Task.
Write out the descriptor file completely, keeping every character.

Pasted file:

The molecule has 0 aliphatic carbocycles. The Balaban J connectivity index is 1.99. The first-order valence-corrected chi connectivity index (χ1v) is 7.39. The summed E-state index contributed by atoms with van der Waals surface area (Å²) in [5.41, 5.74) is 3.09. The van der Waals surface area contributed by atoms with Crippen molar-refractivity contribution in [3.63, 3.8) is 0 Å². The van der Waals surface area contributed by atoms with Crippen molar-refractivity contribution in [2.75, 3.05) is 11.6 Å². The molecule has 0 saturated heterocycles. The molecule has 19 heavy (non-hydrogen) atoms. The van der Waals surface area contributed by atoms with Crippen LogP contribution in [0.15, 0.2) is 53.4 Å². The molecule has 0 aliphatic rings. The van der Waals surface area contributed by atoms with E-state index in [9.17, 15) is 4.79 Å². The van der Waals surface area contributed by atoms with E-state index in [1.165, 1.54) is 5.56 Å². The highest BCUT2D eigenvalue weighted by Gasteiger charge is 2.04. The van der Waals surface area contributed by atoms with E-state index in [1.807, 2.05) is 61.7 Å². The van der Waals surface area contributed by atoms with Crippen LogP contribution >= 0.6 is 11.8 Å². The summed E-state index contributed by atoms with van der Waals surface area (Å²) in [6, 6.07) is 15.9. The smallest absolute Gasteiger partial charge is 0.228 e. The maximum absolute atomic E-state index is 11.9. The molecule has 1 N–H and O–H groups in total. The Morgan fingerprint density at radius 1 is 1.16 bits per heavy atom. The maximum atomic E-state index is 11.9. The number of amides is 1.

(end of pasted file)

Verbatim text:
The molecule has 0 aliphatic carbocycles. The Balaban J connectivity index is 1.99. The first-order valence-corrected chi connectivity index (χ1v) is 7.39. The summed E-state index contributed by atoms with van der Waals surface area (Å²) in [5.41, 5.74) is 3.09. The van der Waals surface area contributed by atoms with Crippen molar-refractivity contribution in [3.63, 3.8) is 0 Å². The van der Waals surface area contributed by atoms with Crippen molar-refractivity contribution in [2.75, 3.05) is 11.6 Å². The molecule has 0 saturated heterocycles. The molecule has 19 heavy (non-hydrogen) atoms. The van der Waals surface area contributed by atoms with Crippen LogP contribution in [0.15, 0.2) is 53.4 Å². The molecule has 0 aliphatic rings. The van der Waals surface area contributed by atoms with E-state index in [9.17, 15) is 4.79 Å². The van der Waals surface area contributed by atoms with E-state index in [1.165, 1.54) is 5.56 Å². The highest BCUT2D eigenvalue weighted by Gasteiger charge is 2.04. The van der Waals surface area contributed by atoms with E-state index in [1.807, 2.05) is 61.7 Å². The van der Waals surface area contributed by atoms with Crippen LogP contribution >= 0.6 is 11.8 Å². The summed E-state index contributed by atoms with van der Waals surface area (Å²) in [6, 6.07) is 15.9. The smallest absolute Gasteiger partial charge is 0.228 e. The maximum absolute atomic E-state index is 11.9. The molecule has 1 N–H and O–H groups in total. The Morgan fingerprint density at radius 1 is 1.16 bits per heavy atom. The maximum atomic E-state index is 11.9. The number of amides is 1.